A photo illustration of a lead-acid battery. (Image: Marynchenko Oleksandr, via Shutterstock)
The government nearly always takes the straightforward approach to problematic chemical substances by simply restricting or banning their use. This approach fails to control the replacement(s), so we all too often end up with regrettable substitutions – the use of other chemical substances that perform no better than the substances they replaced in terms of environmental and human health toxicity.
A photo illustration of drug costs, with prescription medication atop a dollar bill. (Image: Video_Creative)
OPINION: The Golden Years for senior citizens across the Golden State are longer and more active than for the generations that preceded us. This is a real gift, but it does mean most of us are battling age-related medical conditions, often dealing with them for decades. Prescription drugs are a big part of our healthcare toolbox, and today, almost 40 percent of senior citizens use five or more medications.
Shelves of cosmetics for sale in a store. (Photo: Scharfsinn, via Shutterstock)
OPINION: The bill, sponsored by Sen. Cathleen Galgiani, the Physicians Committee for Responsible Medicine, and Social Compassion in Legislation, would make it unlawful for any cosmetic manufacturer to import or sell any cosmetic, including personal hygiene products such as deodorant, shampoo, or conditioner, in California if the final product or any component of the product was tested on animals after Jan. 1, 2020.
A community with rooftop solar panels, a leading source of renewable energy. (Photo: Roschetzky Photography)
During the past June primary elections, the process of how the Legislature should allocate funds from California’s climate change program was front and center in Proposition 70. Voters were loud and clear in rejecting that ballot measure — which was born out of a nefarious deal with the oil industry. Now, the question of what those funds should be invested in still hangs in the balance, as the Legislature will soon decide on the Greenhouse Gas Reduction Fund (GGRF) budget for the coming year.
A senior citizen on a pension displays the remaining funds for this month. (Photo: Gudrun Speck)
OPINION: It is no secret that Californians are living longer, but not necessarily better. By 2030, the state’s senior population will increase by 4 million people, yet the state is woefully unprepared to care for this growing and financially unstable demographic. The lack of any strategy or organized master plan has pushed millions of seniors into poverty, unable to access high-quality, affordable healthcare, dental care, housing and supportive services.
An illustration of the California grizzly bear and manufacturing machinery. (Image: GrAl, via Shutterstock)
OPINION: California takes great pride in being at the forefront of innovation. The state’s bold regulatory initiatives set standards for the rest of the country and our manufacturers research and develop world-leading solutions to particular problems almost daily. There is no doubt that California is the world’s leading edge of innovation, product safety and modernization.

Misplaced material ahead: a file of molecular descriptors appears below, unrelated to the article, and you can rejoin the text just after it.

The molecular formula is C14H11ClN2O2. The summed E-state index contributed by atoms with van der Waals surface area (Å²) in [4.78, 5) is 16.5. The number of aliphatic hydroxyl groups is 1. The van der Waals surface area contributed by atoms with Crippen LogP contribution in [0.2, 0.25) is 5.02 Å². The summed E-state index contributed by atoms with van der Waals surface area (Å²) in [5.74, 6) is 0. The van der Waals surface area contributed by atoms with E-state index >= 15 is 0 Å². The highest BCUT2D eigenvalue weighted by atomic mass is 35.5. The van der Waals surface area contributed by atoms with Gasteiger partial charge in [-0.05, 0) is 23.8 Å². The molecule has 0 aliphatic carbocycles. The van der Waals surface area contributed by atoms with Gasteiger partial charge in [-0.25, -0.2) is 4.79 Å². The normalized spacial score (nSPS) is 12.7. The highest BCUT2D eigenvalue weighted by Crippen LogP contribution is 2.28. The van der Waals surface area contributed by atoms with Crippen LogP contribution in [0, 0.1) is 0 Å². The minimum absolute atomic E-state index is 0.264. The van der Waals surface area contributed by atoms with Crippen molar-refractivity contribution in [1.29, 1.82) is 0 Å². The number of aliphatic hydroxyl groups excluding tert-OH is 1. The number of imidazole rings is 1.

A rabbit in a cosmetic testing laboratory. (Photo: By Artfully Photographer)
OPINION: There’s been heightened discussion in Sacramento about a bill that could eliminate the sale of many cosmetics and personal care products in California. Senate Bill 1249 proposes to ban the sale of any cosmetic and cosmetic ingredient that has undergone animal testing, even if required by California or other governments.
A nurse prepares to administer an influenza vaccine. (Photo: redpixel.pl, via Shutterstock)
OPINION: As the baby boomer generation ages, physicians like myself must begin to examine how we can improve the quality of life for one of the fastest growing demographics in the world. Too often, seniors in generally good health have their worlds shattered by preventable ailments. A sudden fall or common cold can set anyone back, but for someone over the age of 65, a preventable injury or illness may alter their health trajectory and quality of life entirely.
Marina Beach north of Monterey, near the site of a planned desalination plant. (Photo: Marina Coast Water District)
OPINION: At the height of the recent drought, the legislature passed and Gov. Brown signed legislation, the Sustainable Groundwater Management Act (SGMA), that for the first time required California water agencies to account for groundwater pumping and held them accountable for the development of sustainable plans for the future. Groundwater accounts for approximately 30% of the state’s water supply.
A California freeway sign provides information for motorists. (Photo: Joseph Sohm)
OPINION: Flashing Amber Alerts, public safety messages and directional traffic alerts – for decades, Californians have agreed this type of information is what belongs on the changeable outdoor message signs along our highways’ public spaces. Common sense and public policy says it is in the best interest of the public to keep this public right-of-way space limited to such content and free of blight.